The man stood at the balcony watching the sun immerse itself into the night before the stars. This routine had become necessary ever since Ruth was no longer with him, and the view was always clearer during this time of the day anyway. People had already put their lawnmowers to sleep and called their children into the house after a long day of playing outside during this unusually warm Sunday. The smell of fresh cut grass enveloped the whole evening’s atmosphere and gave him a relaxing high. The man’s neighbor had an old pitbull, Dylan Thomas, who seemed to prefer his walks along the sidewalk when no one was around, especially since his comrade, Justin, had gone to the vet last week. There was a gray and white cockatiel in his neighbor’s balcony. It had always used to sing, but since its mate flew away one night, the orange feathers on its head stood in vigilant search.
The man took a deep breath. As he was turning to go inside, something pleaded with him to stay for just a few more moments. It was that tree. It was that silent tree that always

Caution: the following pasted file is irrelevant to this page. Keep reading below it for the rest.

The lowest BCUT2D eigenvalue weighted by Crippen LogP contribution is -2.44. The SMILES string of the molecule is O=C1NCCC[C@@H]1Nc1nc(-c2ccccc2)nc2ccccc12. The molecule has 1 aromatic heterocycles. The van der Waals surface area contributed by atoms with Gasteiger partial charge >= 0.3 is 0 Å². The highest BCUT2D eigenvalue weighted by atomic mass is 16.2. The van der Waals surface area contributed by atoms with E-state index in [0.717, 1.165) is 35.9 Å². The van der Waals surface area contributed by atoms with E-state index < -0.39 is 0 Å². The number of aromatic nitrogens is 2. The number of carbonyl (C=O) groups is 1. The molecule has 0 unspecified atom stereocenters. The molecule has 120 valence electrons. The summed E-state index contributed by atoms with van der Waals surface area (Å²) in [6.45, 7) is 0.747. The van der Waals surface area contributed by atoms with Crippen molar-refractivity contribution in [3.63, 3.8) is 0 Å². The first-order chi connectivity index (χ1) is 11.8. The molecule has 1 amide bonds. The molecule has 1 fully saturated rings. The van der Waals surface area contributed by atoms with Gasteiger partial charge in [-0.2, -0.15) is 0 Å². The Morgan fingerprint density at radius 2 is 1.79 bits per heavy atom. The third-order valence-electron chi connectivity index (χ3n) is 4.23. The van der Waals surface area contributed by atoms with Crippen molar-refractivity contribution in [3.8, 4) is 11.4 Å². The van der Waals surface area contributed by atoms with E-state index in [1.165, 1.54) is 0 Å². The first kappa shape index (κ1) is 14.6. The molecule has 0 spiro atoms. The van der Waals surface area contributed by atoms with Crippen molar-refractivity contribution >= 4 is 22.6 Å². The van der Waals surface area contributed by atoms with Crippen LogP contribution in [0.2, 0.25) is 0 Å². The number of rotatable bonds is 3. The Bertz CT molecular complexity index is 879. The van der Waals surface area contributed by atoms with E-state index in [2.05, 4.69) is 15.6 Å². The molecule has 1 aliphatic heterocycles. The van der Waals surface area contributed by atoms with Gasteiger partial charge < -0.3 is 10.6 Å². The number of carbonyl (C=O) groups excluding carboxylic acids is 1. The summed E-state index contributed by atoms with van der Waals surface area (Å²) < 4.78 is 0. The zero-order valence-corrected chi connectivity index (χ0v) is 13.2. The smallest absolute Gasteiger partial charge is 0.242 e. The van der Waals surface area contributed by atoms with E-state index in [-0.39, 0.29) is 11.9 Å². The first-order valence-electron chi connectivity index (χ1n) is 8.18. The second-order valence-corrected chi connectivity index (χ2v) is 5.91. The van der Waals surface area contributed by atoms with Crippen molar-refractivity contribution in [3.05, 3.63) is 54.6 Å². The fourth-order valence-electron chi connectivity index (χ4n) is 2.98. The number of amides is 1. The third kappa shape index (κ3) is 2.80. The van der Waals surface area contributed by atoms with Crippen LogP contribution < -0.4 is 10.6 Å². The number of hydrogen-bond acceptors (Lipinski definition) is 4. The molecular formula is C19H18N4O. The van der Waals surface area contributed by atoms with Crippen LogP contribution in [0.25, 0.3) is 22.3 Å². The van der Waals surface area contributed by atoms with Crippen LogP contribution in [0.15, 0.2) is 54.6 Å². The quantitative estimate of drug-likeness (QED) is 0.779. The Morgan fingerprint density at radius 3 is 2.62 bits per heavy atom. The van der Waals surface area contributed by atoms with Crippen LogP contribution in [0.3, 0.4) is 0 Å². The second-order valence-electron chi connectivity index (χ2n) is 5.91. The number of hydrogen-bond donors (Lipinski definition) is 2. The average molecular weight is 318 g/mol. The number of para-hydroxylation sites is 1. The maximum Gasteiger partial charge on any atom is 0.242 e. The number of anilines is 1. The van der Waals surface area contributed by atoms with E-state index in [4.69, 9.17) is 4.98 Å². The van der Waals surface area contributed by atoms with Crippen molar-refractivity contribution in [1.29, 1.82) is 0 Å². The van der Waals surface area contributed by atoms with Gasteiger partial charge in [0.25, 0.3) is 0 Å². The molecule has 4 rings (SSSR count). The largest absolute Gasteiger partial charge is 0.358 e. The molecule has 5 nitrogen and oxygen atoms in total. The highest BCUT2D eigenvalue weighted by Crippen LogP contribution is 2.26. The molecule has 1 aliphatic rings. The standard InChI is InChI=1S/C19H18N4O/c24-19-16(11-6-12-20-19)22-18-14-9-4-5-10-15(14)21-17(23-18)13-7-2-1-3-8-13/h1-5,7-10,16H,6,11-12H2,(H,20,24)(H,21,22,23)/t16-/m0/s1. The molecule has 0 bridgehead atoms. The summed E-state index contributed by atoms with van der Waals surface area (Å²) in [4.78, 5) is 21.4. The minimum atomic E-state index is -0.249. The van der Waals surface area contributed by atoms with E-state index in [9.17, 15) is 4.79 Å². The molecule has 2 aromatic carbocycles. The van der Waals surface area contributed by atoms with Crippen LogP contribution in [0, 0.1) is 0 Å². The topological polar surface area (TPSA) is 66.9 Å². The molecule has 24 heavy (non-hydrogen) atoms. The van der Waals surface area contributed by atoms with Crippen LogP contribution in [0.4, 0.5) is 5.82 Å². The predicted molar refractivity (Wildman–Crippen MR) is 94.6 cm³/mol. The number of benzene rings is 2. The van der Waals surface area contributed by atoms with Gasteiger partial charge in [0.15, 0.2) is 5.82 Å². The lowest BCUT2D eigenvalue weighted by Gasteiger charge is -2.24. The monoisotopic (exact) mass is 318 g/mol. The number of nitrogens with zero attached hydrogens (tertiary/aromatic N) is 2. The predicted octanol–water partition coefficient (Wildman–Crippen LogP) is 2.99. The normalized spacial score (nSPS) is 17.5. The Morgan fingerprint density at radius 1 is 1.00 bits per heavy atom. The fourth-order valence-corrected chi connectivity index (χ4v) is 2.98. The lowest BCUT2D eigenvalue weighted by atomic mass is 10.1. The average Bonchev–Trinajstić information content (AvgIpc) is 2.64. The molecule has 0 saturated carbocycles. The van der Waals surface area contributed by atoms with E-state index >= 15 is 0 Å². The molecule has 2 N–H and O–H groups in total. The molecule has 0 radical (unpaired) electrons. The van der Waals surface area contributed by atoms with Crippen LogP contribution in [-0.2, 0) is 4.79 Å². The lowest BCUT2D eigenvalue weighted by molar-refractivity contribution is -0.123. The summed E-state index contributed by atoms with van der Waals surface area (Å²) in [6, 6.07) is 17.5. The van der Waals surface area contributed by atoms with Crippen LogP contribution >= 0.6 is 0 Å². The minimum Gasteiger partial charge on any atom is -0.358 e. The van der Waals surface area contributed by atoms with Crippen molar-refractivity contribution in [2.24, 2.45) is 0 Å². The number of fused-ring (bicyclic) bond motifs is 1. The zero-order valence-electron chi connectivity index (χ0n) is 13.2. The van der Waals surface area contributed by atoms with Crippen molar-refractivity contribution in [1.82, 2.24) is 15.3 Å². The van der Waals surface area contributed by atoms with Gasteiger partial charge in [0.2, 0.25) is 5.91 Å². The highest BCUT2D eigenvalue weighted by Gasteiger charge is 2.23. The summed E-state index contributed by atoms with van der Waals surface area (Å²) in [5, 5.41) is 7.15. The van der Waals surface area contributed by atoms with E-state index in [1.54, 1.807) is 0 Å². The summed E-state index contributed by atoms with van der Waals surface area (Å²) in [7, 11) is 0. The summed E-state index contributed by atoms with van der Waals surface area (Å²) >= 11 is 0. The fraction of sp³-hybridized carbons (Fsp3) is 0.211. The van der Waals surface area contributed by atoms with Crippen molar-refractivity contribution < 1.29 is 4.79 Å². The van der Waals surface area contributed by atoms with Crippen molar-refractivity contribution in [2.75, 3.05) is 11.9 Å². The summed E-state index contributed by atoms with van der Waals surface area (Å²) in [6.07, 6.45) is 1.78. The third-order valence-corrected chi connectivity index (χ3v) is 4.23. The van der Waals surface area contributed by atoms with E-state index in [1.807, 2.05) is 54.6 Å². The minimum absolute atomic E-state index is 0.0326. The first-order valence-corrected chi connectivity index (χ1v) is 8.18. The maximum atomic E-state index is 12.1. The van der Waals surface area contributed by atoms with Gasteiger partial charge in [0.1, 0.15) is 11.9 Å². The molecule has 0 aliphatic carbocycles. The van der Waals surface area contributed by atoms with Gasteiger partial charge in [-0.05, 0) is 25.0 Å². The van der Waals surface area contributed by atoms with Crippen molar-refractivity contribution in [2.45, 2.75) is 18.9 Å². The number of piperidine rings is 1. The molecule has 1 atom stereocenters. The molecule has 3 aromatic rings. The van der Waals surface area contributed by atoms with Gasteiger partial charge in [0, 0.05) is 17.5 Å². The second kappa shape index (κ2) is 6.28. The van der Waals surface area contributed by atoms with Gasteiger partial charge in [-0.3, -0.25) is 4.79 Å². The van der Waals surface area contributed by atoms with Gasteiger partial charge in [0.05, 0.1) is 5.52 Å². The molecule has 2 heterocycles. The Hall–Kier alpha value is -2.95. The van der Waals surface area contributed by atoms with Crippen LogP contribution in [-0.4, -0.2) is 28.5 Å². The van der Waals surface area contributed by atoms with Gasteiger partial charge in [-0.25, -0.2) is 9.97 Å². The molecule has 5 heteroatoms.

stood alone across the street, next to that tall, black, unlit streetlight. The tree’s red, orange and yellow leaves were about to fall into the fresh cut grass below.
The man didn’t know what kind of tree it was, but wondered if it ever got lonely when all of its leaves had fallen. Did its branches ever feel bare without them? Or did the tree know it would meet its beloved companions again? Was there a secret only nature knew? Was it hope that gave them patience? Or was it patience that gave them hope? Were they silently waiting for their companion’s return? Or was it their turn that they were waiting for? Did that silent tree believe its leaves would be resurrected and think, perhaps, all it had to do was wait just a little bit longer? Or did it have to make new leaves every year just to watch them fall again?
Edited by August Wright